Massassauga Rattlesnake Overwintering Lifezone

Congratulations to lab member, Anne Yagi on publishing a life’s work of research on the overwintering lifezone of the Eastern Massassauga rattlesnake! The final proofs have been sent back to the publisher and we are anxiously awaiting it to make it to press:

Summary of the study here, with links to the paper below.

Temperate snakes occupy overwintering sites for most of their annual life cycle. Microhabitat characteristics of the hibernaculum are largely undescribed yet are paramount in ensuring snake overwintering survival.

We hypothesized that snakes survive hibernation within a vertical subterranean space that we termed a “life zone”, that is aerobic, flood, and frost-free throughout winter and did this by studying an isolated, endangered population of Massasaugas (Sistrurus catenatus) inhabiting an anthropogenically-altered peatland and monitored the subterranean habitat during a period of environmental stochasticity.

Lifezone concept (Credit: A Yagi)

Initial radio telemetry confirmed that snakes moved between altered and natural habitats during the active season and showed hibernation site fidelity to either habitat. We used a grid of groundwater wells, and frost tubes installed in each hibernation area to measure lifezone characteristics over 11 consecutive winters.

The lifezone within the impacted area was periodically reduced to zero during a flood-freeze cycle, while the lifezone in the natural area was maintained.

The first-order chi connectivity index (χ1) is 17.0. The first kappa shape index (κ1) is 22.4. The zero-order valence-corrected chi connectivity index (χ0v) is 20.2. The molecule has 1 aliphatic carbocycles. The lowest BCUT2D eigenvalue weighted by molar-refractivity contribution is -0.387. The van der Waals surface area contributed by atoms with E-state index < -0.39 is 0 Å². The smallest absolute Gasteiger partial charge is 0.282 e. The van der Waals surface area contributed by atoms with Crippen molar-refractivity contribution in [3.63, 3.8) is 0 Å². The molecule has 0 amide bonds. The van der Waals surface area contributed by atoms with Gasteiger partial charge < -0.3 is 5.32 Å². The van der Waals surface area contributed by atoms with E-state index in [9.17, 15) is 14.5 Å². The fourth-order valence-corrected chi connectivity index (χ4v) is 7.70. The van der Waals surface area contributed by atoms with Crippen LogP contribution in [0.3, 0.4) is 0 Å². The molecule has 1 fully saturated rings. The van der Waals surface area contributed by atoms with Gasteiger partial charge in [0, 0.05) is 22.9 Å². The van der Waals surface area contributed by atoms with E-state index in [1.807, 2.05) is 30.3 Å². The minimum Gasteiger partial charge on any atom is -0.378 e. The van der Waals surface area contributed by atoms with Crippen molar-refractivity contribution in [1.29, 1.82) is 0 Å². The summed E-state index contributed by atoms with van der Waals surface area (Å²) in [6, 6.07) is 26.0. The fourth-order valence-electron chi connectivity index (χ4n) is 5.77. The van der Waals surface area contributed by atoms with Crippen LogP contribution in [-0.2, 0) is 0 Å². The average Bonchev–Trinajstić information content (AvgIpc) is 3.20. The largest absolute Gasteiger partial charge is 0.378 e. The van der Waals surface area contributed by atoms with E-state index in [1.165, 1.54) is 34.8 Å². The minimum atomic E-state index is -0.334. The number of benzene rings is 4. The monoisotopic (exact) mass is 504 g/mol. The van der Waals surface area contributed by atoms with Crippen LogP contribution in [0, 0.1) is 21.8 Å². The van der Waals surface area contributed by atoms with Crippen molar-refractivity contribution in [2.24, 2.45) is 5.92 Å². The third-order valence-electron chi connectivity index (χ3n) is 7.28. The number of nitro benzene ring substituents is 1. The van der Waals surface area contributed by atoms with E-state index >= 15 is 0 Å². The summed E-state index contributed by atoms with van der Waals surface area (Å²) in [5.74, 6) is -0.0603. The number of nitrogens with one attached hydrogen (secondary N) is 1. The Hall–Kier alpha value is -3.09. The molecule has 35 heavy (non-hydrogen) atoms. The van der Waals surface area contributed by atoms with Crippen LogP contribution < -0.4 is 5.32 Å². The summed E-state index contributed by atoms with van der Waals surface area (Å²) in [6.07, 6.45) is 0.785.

Sample figure from the paper showing year by year changes in the winter lifezone size (cm = depth or size underground that remains frost and flood free). Mined sites refer to an anthropogenically disturbed site where surface peat extraction had historically occurred. Unmined site is a peat bog. Flood events refer to a period of time when large regions of the site experienced sustained surface flooding.

Soil-depth and flood status best predicted lifezone size. Thermal buffering and groundwater dissolved oxygen increased with lifezone size, and annual Massasauga encounters were significantly correlated with lifezone size.

This analysis suggests a population decline occurred when lifezone size was reduced by flooding. Our data give support to the importance and maintenance of a lifezone for successful snake hibernation.

Our methods apply to subterranean hibernation habitats that are at risk of environmental stochasticity, causing flooding, freezing, or hypoxia, and speak to the issues regarding management of sensitive watersheds inhabitated by species-at-risk.


Snake well installation in the field to test the overwintering lifezone.

Citation

Yagi, A, Planck, RJ, Yagi, KT, and Tattersall GJ. 2020. A long-term study on Massasaugas (Sistrurus catenatus) inhabiting a partially-mined peatland: presenting a standardized method to characterize snake overwintering habitat. Journal of Herpetology. 54: 235-244. https://journalofherpetology.org/doi/full/10.1670/18-143

For further information, please see 8Trees.ca.

Leave a Reply

Fill in your details below or click an icon to log in:

WordPress.com Logo

You are commenting using your WordPress.com account. Log Out /  Change )

Google photo

You are commenting using your Google account. Log Out /  Change )

Twitter picture

You are commenting using your Twitter account. Log Out /  Change )

Facebook photo

You are commenting using your Facebook account. Log Out /  Change )

Connecting to %s